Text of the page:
The FA images were warped to common space to create a group-specific template, using Advanced Normalization Tools V.2.1.0 (http://stnava.github.io/ANTs). The resulting template was coregistered with the Montreal Neurological Institute (MNI) template from the FSL. The combination of these two transformations was applied to each NODDI parametric map, FA and MD. Three-dimensional Gaussian smoothing with full width at half maximum of 6 mm was performed in SPM12 (http://www.fil.ion.ucl.ac.uk/spm/).
Statistical Package for the Social Sciences (SPSS IBM V. 22 for Windows) was used for statistical analysis of the demographic data.
Voxel-wise comparisons of whole brain NDI, ODI, ISO, FA and MD maps between the ALS and control groups were performed within the framework of the general linear model of SPM12.
The ALS group was then divided into two subgroups based on the presence or absence of bulbar symptoms (11 bulbar plus limb vs 12 limb alone). Voxel-wise whole brain analysis of NDI, ODI and ISO maps between the ALS subgroups was performed using the general linear model framework within SPM12.
Finally significant associations between the NODDI parametric maps and all of the clinical measures of ALS disease severity were assessed using SPM12.
In all analyses in SPM12, the age of the participant was used as a covariate. The results were accepted as significant where p<0.05 after family-wise error correction at the cluster level, where clusters were formed using p<0.001.
The demographics of all participants and the clinical characteristics of participants with ALS are summarised in table 1. The two groups were well matched in terms of age (t=1.11, p=0.27) and gender (χ2=0.38, p=0.53).
Clinically the ALS group was phenotypically heterogeneous with a wide breadth of weakness, functional disability, rate of progression and cognitive deficit.
The majority of participants with ALS had the typical mixture of upper and lower motor neuron involvement. We recruited four ALS participants with lower motor neuron (LMN)-predominant ALS (two flail arm, two flail leg) and one participant with UMN-predominant phenotype.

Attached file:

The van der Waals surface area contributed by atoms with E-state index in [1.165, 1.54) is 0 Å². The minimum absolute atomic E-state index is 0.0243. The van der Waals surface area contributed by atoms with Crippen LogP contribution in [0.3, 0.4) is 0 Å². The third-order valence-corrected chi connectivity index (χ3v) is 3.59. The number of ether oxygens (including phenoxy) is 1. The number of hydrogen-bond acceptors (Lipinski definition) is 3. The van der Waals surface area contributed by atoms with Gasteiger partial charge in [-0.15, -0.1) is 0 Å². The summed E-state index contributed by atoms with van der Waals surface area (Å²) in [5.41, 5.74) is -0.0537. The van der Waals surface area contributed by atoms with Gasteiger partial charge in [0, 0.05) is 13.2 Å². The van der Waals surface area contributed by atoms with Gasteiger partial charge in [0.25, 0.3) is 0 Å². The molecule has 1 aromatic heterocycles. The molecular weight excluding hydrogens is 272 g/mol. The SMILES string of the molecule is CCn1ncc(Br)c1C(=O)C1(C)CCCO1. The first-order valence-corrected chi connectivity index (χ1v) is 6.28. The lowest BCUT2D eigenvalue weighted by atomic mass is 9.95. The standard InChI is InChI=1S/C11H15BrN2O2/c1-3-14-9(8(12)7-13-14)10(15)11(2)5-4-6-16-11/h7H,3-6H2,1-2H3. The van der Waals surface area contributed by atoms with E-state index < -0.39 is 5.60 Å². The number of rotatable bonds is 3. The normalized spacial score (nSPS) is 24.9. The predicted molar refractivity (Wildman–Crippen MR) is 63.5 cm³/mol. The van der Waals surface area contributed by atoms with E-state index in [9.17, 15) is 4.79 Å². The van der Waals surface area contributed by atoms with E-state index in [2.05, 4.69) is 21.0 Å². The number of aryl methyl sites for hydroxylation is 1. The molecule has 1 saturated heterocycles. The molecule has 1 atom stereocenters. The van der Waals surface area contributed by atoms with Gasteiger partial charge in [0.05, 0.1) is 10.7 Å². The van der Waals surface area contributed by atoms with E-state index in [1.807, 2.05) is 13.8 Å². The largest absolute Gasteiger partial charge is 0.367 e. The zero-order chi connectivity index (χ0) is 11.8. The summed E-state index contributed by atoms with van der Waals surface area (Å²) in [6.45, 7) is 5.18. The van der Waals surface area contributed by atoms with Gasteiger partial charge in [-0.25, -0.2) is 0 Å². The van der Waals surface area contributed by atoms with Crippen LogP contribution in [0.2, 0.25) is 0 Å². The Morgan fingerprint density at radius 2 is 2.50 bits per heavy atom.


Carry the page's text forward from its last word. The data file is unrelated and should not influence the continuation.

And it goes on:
None of the participants with ALS fulfilled the revised diagnostic criteria for ALS-Frontotemporal Dementia ALS-FTD.27 However five participants with ALS met the criteria for ALS-FTSD: one with ALS cognitive and behavioural impairment and four with ALS cognitive impairment. Six of the participants with ALS had abnormal subscores but did not meet the criteria for ALS cognitive impairment, and one patient had an isolated borderline language subscore.
Neurite orientation dispersion and density imaging
In the whole brain analysis of NODDI parameters, NDI was reduced in the ALS group bilaterally within a large continuous region of the CST extending from the posterior limb of the internal capsule rostrally through the corona radiata into the subcortical WM of the PCG (p<0.001) (figure 1 and table 2). The area of decreased NDI also extended into the transcallosal connection fibres between the primary motor cortices (figure 1A and table 2).
Diffusion tensor imaging
In the whole brain analysis of DTI parameters, FA was reduced in the ALS group bilaterally within the two regions of the CST: the pontine CST (p=0.006) and the superior corona radiata and subcortical WM of the PCG (right p<0.001, left p=0.002) (figure 2A and table 2).
MD was significantly increased in the ALS group within the internal capsule of the left CST (p=0.048) (figure 2B and table 2). No changes in MD were detected in the brainstem portion of the CST or the corpus callosum.